Sometime in 1981, I began to compile weekly lists of the Top 10 groups, male artists and female artists…so it is not all surprising that over winter break from my sophomore year of high school, I calculated my own “Top 100 of 1981” lists. In the days prior to Excel, this meant I gathered all 51 weekly issues (the final chart of the year freezes for a week) into what I would later call a “mountain of Billboards” on the floor of my bedroom—sometimes the mountain would migrate into the living room—and tally every single and album that had appeared in the top 10 on blank sheets of paper, using acronyms to save my hands from cramping. I used a combination of highest chart position, weeks at that position, total weeks on the chart, and weeks topping such charts as Adult Contemporary, Rock, Country and Soul to generate my rankings. There would always be fewer than 100 singles or albums entering the top 10 in any given year so I would then move into the top 20 for singles and top 30 for albums. I had ways—long since forgotten—of adding up an artist’s singles and albums “points,” allowing me to produce an overall top 100 artist countdown.

Digging into my record collection, and pestering friends for whatever tracks they had, on January 1, 1982, I sat in my bedroom with my cousin and DJ’d my first Top 100 countdown, using a snippet of “Lucifer” by Alan Parsons Project for “commercial breaks.”

That first year, I stuck to the primary charts, but ambition seized me over the next few years, and I began to contemplate creating sub-generic lists; I would usually run out of steam after a week or so, however.  Fueling this obsessive data compiling were large navy mugs filled with a mixture of black coffee and eggnog. Even after enrolling at Yale in September 1984,[6] I would look forward to arriving back in our Penn Valley, PA apartment so I could dive into Billboard mountain and immerse myself in that year’s charts. I would come up for air to visit with family and friends, of course, but then it was right back into the pile, MTV playing on my bedroom television set.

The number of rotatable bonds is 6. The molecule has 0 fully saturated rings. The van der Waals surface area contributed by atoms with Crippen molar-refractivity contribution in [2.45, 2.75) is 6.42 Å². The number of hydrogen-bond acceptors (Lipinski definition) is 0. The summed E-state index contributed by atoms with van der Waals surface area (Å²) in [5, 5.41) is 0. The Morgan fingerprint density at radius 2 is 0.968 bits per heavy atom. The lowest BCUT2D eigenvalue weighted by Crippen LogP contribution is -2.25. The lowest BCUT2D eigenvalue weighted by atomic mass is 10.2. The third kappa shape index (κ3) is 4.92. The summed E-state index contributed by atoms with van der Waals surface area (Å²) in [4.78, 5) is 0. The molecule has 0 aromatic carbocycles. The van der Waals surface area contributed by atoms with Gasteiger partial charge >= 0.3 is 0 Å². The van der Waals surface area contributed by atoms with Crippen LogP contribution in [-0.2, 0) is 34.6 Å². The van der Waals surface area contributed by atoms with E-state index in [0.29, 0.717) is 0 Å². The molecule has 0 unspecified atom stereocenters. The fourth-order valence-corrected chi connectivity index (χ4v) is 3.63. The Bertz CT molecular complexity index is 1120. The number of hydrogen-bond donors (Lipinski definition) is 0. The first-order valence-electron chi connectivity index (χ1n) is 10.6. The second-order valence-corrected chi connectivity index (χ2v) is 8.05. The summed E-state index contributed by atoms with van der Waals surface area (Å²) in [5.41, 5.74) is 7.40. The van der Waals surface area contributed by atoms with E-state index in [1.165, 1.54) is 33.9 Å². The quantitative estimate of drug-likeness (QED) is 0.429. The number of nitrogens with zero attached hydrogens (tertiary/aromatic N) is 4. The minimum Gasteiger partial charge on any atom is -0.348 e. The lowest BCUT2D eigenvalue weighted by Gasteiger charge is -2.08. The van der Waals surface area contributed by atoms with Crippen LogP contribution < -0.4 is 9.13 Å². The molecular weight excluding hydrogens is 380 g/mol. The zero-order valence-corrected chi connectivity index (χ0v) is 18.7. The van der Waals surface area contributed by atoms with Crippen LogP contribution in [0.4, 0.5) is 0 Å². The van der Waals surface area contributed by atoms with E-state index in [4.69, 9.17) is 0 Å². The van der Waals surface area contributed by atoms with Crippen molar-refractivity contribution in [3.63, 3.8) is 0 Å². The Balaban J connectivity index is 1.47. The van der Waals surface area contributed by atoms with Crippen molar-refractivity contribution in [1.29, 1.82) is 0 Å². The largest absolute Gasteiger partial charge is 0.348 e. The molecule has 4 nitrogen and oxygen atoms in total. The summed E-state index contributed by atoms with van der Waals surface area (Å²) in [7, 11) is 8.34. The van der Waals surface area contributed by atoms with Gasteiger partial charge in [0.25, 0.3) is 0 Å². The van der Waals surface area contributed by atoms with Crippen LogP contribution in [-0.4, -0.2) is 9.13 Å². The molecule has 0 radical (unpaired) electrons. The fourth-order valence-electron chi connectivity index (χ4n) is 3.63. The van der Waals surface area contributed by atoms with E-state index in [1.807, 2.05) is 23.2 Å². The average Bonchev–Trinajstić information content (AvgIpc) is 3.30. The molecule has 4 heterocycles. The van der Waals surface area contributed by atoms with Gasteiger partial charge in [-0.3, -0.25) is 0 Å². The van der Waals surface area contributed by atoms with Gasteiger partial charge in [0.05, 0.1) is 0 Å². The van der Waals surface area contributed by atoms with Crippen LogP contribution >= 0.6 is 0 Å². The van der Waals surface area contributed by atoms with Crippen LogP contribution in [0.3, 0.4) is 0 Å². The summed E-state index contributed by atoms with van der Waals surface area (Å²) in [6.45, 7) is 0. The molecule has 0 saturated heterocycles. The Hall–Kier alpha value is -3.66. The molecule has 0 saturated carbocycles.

Over the years, I never threw any issues away, which meant schlepping them with me on the Amtrak train from New Haven, CT to Philadelphia; my poor mother had to move giant piles of them twice, in 1986 (~275 issues) and 1987 (~325). They were a bit lighter then because I had gotten into the habit of taping some of the beautiful full-page ads depicting covers of albums being promoted that week. It started with Icehouse by Icehouse, then Asia by Asia; when my mother moved from our Penn Valley apartment, I had taped up a line of pages running nearly halfway around the walls of my bedroom.

Then, one week in September 1988, I did not buy the new edition of Billboard. Most likely, my musical tastes were shifting after I discovered alternative-rock station WHFS. Another explanation is that election data had been slowly replacing music chart data over the past four years. Moreover, I had landed on a new obsession: baseball, specifically the Philadelphia Phillies. Whatever the reason, I have not bought a Billboard since then, though I still have two Joel-Whitburn-compiled books from the late 1980s.

Besides the Phillies and American politics, I have had a wide range of obsessions since then, most recently film noir, Doctor Who, David Lynch/Twin Peaks and, of course, Stranger Things. My obsession with Charlie Chan is old news. But none of these had quite the immersive allure those piles of Billboards had in the 1980s.

Alas, my mother finally threw out all of them in the 1990s. While I wish she had at least saved the eight yearend issues, perhaps it is all for the best. Did I mention a college girlfriend once broke up with me—on Valentine’s Day no less—because I alphabetized my collection of button-down Oxford shirts by color, solids to the left of stripes?

Until next time…

[1] Nell reminds me that at some point in the year before our October 2007 wedding, she came into the bathroom while I was counting down. She apparently interrupted me because I told her, “Now I have to start again!”

[2] For reasons long since forgotten, I switched to Jack Daniels—bourbon—for a few years around 2000. I must have talked a lot about that being my default adult beverage order, because on a first date in December 2000, my soon-to-be girlfriend (my last serious relationship before Nell, for those keeping score at home) waited expectantly for me to ask for “that thing you always order.”

[3] I have long joked that if my upper respiratory system were a building, it would have been condemned decades earlier. In October 2011, I finally had surgery to repair a deviated septum and remove nasal polyps. I may still snore, but it longer sounds like I am about to stop breathing.

[4] April 19, to be exact

[5] I remember “Rock Lobster” by The B-52’s being listed, which narrows the editions to April 19 and April 26.

[6] I was so obsessed with Billboard, I actually suggested I analyze its charts for a data analysis course I took my sophomore year. Not surprisingly, that was a non-starter with the professor.